I say ‘concept of men’ because men, like women, have also been conditioned by society to act within certain standards to feel like a ‘man.’ Instead of being taught to connect with themselves as individuals, society has caged their emotions and suppressed their sensitivity. Though most have never been taught how to manage or process their emotions, it’s now up to them to take responsibility for their own personal development and learn, if any balance is to be restored in our single society.

Women are actively advancing in all fields of entrepreneurship, business, finances, and more – and men are remaining stagnant. While women have honed in on their emotional intelligence and continue to personally develop, grow, and adapt, men are seemingly slowing down – at least when it comes to relationships. With minimal amounts of men choosing to step into a more emotionally mature existence, there’s simply a lack of potential partners for the intelligent and incredible pool of women who exist in today’s world.

How are women meant to make babies with partners who are babies themselves? Where does equal partnership begin if only one side is willing to accept responsibility for themselves and develop?

Calling all men – it’s time for you to show up, grow up, and step up. It’s time to start respecting yourself for more than just your manhood. It’s time to start respecting women for more than the bodies you’ve been taught to objectify, and to connect on a human level to our minds and hearts. Stop swiping right to fulfill what you believe is your sole mission to mate, and instead do something right for your own Self. Get to know the man that you are – not the man that everyone tells you you need to be. Then – who knows what kind of societal shift might occur?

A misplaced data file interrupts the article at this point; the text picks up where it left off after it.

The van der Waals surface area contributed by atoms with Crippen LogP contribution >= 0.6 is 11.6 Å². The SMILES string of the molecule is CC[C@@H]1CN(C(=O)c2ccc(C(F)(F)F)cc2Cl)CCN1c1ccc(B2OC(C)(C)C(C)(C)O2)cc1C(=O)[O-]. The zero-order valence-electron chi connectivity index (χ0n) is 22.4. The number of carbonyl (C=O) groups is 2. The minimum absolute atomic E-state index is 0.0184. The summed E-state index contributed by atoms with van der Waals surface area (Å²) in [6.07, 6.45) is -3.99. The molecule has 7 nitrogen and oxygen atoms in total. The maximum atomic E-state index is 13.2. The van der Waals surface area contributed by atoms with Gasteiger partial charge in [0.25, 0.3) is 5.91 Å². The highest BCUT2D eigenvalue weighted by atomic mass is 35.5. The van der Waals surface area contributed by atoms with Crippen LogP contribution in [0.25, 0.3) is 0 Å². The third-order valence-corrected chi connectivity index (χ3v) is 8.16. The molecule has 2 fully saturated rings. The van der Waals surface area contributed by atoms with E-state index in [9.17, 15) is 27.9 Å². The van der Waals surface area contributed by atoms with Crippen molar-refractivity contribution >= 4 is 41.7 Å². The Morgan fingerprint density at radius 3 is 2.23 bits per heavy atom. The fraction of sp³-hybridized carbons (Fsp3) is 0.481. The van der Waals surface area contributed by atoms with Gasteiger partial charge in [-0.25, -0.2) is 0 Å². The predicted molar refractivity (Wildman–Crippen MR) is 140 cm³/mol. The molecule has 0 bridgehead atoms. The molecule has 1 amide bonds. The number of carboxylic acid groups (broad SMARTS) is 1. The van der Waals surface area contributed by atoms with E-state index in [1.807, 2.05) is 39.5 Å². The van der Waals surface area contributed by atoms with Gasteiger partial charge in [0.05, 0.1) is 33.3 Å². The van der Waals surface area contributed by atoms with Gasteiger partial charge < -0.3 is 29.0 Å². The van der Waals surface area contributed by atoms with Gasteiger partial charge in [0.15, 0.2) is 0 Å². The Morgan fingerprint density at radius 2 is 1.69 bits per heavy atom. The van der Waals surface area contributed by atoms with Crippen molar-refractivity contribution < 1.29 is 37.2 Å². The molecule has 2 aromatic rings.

And that brings me to my last reason for being 30-something and single  – Me. As I, and many other 30-something single women grow into who we want to be, we’re forced to work with what we got. We choose to write our own stories, and though it might scare you society, and maybe it scares us too, it’s still our choice.  We don’t deserve to be shamed, guilted or devalued for it.

My friend the cab driver had the best intentions for me and my womb – but can he blame me for my desire for a respectful and considerate partner who can meet me on my mental, emotional, intellectual and physical levels?

I’m a 30-something single woman who is living her life and hopes to one day meet a worthy match – someone who is capable of exploring life and growing together, and only then I might consider growing a family too.

Just because I have a womb does not mean I need to use it. You can keep telling me that my clock is ticking, and yes, of course – because that’s what clocks do. What matters most is my perspective about that clock – and she’s telling me to live, to love and to feel joy, right now, exactly as I am – alive, free and Me.


Based in the startup city of Tel Aviv, Zo is a hippie entrepreneur who is professionally passionate about wellness, wisdom, women, writing, and chocolate croissants. By day, she works as a creative consultant, and by heart, she founded School of Shine a positive resource and community for spirited women who aspire to live happier and healthier every day.